Anti-gay flap doesn’t nick Atlanta’s Chick-fil-A

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imageHas Chick-fil-A, the Atlanta-based company that’s the second largest chicken chain in the U.S., been hurt by the flap over its anti-gay approach? Some $3.58 billion in sales says no.

The privately-owned, conservatively-run chicken empire notched a more than 11 percent jump in sales, to $3.58 billion, and same-store sales growth of nearly 6 percent last year. Take that, you fussy gays with your Change.org petitions.

Faith – the conservative, gays-don’t-marry kind – is ever-present at the company, which found itself in a vat of controversy in January when gay bloggers latched onto ties between Chick-fil-A and groups that fight against marriage equality. The company didn’t help itself when its president, Dan Cathy (top photo), responded by saying that the company welcomes everyone despite its WinShape Foundation in North Georgia rejecting gay couples. Cathy continues to say same-sex couples are not banned from WinShape, despite clear evidence to the contrary.

imageAnti-gay supporters of Chick-fil-A then weighed in, taking a Sarah Palin approach and blaming the entire controversy on the media. They also pointed to Kim Severson (third photo), an Atlanta-based reporter for the New York Times and a lesbian, and blamed her for ginning up the controversy.

On Sunday, the Atlanta Journal-Constitution took another stab at covering the controversy, highlighting Chick-fil-A’s humble beginnings and the role faith has played as the company grew from a few outlets in Atlanta to more than 1,500 in 39 states.

Faith is never far from the front lines at Chick-fil-A, which has become the country’s highest-profile business that touts the Bible as an operating manual. Chick-fil-A’s creed of “second-mile service” is a reference to Matthew 5:41, in which Jesus tells his followers that if someone forces them to go one mile, they should go two instead.

But as Chick-fil-A grows, it is trying to pull off a balancing act: selling chicken and milkshakes while not exactly selling Christianity.

“It’s not a Christian company,” said Dan Cathy, Chick-fil-A’s president. “It’s a company that operates on biblical principles. … They really work.”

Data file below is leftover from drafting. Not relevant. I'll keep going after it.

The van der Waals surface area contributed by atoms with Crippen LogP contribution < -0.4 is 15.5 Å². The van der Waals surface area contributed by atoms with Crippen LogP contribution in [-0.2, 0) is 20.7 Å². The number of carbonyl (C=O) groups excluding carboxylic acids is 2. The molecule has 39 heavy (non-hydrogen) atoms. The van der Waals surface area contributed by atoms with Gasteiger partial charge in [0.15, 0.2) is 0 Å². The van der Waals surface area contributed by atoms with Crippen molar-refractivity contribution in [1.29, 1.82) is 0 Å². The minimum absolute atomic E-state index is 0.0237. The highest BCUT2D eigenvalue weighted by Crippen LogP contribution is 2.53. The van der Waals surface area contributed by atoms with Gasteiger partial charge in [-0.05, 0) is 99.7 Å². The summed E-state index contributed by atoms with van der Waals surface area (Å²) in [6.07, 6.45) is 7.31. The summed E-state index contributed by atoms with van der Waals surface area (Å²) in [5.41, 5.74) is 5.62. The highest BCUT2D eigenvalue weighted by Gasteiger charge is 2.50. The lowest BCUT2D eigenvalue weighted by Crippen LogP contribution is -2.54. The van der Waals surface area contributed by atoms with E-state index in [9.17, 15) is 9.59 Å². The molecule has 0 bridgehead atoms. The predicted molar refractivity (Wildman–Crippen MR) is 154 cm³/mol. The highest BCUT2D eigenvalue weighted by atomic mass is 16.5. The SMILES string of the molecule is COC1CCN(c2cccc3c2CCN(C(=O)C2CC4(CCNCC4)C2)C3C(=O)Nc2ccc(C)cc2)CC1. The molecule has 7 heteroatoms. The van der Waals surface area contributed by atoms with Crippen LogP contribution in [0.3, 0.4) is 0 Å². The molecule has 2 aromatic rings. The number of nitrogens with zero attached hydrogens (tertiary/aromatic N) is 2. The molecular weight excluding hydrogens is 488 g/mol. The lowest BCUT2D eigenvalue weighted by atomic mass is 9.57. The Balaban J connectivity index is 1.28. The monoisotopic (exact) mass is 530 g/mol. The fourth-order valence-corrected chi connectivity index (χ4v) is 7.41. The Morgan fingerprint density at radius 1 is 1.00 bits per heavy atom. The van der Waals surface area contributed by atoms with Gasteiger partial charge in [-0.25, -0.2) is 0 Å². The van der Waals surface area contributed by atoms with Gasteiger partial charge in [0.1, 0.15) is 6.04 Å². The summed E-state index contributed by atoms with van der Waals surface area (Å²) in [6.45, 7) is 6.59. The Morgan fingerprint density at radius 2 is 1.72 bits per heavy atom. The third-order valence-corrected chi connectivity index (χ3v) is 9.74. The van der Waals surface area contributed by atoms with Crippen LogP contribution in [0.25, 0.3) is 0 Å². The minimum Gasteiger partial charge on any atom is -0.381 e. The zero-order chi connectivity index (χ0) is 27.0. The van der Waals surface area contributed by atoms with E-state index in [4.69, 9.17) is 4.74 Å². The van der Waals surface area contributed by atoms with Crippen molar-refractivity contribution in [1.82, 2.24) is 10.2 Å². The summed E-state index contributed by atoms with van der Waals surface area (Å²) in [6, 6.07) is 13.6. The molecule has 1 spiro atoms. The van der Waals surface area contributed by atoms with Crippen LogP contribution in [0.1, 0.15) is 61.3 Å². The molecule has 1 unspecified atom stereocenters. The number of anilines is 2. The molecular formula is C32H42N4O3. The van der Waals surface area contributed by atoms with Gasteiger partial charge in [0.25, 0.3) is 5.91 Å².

imageThe AJC piece, by business reporter Jeremiah McWilliams, breaks some new ground, reporting that Chick-fil-A’s nondiscrimination policy covers sexual orientation but only in states with laws requiring them to do so. It’s the same for offering domestic partner health benefits – they only do it when they are mandated to do so.

Jeff Graham, Georgia Equality’s executive director, tells the AJC that the company should do more.

Chick-fil-A should codify what it has said publicly, said Jeff Graham, executive director of Georgia Equality, which advocates for lesbian, gay, bisexual and transgender people. “They say they don’t discriminate against anybody,” he said. “If they really mean that, why not put it into policy?”

The company, which opened 80 new restaurants last year, continues to expand and has set its sights on San Francisco among its new markets. The anti-gay chicken king stepping into what’s an iconic place for many LGBT folks? We’ll see.

Chick-fil-A’s controversy is getting noticed by college students on at least nine campuses where they are demanding the chain be banned for its support of anti-gay groups. But some students are pushing back. Even gay folks are conflicted about what to do, according to the AJC.

Bo Shell, art director at gay publication Georgia Voice, got a job at a Chick-fil-A restaurant in Milledgeville while in high school. The prayers before Christmas and Halloween parties weren’t his thing, but his boss didn’t pressure him.

“It seems so strange that someone as gay as me worked for Chick-fil-A,” said Shell, 27. “Of course there were Christian overtones, but I didn’t have a problem working for them if they didn’t have a problem with me. I worked with a lot of people who were really cool Christian people, and they were really supportive. I don’t regret working for them.”

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